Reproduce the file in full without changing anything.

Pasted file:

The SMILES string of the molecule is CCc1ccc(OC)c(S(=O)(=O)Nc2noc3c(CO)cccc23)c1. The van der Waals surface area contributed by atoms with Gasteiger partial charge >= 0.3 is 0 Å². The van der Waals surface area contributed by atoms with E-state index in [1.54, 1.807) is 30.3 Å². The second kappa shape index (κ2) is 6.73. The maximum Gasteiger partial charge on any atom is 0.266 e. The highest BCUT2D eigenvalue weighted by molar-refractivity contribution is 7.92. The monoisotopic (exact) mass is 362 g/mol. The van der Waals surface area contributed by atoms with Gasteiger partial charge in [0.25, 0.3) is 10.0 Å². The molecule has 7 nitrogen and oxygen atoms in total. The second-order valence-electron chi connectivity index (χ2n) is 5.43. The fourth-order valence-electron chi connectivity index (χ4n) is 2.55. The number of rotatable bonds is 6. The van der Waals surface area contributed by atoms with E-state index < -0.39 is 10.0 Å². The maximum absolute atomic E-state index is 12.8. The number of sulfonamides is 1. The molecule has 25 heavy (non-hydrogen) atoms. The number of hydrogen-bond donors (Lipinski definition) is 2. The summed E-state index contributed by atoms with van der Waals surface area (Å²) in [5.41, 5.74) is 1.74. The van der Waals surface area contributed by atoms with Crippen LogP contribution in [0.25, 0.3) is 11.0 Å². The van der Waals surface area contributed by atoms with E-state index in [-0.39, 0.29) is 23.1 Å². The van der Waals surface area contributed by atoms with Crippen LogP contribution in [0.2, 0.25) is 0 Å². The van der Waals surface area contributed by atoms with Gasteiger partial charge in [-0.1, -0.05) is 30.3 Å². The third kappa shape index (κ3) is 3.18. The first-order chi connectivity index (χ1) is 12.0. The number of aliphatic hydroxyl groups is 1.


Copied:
The SMILES string of the molecule is CCc1ccc(OC)c(S(=O)(=O)Nc2noc3c(CO)cccc23)c1. The van der Waals surface area contributed by atoms with Gasteiger partial charge >= 0.3 is 0 Å². The van der Waals surface area contributed by atoms with E-state index in [1.54, 1.807) is 30.3 Å². The second kappa shape index (κ2) is 6.73. The maximum Gasteiger partial charge on any atom is 0.266 e. The highest BCUT2D eigenvalue weighted by molar-refractivity contribution is 7.92. The monoisotopic (exact) mass is 362 g/mol. The van der Waals surface area contributed by atoms with Gasteiger partial charge in [0.25, 0.3) is 10.0 Å². The molecule has 7 nitrogen and oxygen atoms in total. The second-order valence-electron chi connectivity index (χ2n) is 5.43. The fourth-order valence-electron chi connectivity index (χ4n) is 2.55. The number of rotatable bonds is 6. The van der Waals surface area contributed by atoms with E-state index < -0.39 is 10.0 Å². The maximum absolute atomic E-state index is 12.8. The number of sulfonamides is 1. The molecule has 25 heavy (non-hydrogen) atoms. The number of hydrogen-bond donors (Lipinski definition) is 2. The summed E-state index contributed by atoms with van der Waals surface area (Å²) in [5.41, 5.74) is 1.74. The van der Waals surface area contributed by atoms with Crippen LogP contribution in [0.25, 0.3) is 11.0 Å². The van der Waals surface area contributed by atoms with E-state index in [-0.39, 0.29) is 23.1 Å². The van der Waals surface area contributed by atoms with Crippen LogP contribution in [0.2, 0.25) is 0 Å². The van der Waals surface area contributed by atoms with Gasteiger partial charge in [-0.1, -0.05) is 30.3 Å². The third kappa shape index (κ3) is 3.18. The first-order chi connectivity index (χ1) is 12.0. The number of aliphatic hydroxyl groups is 1.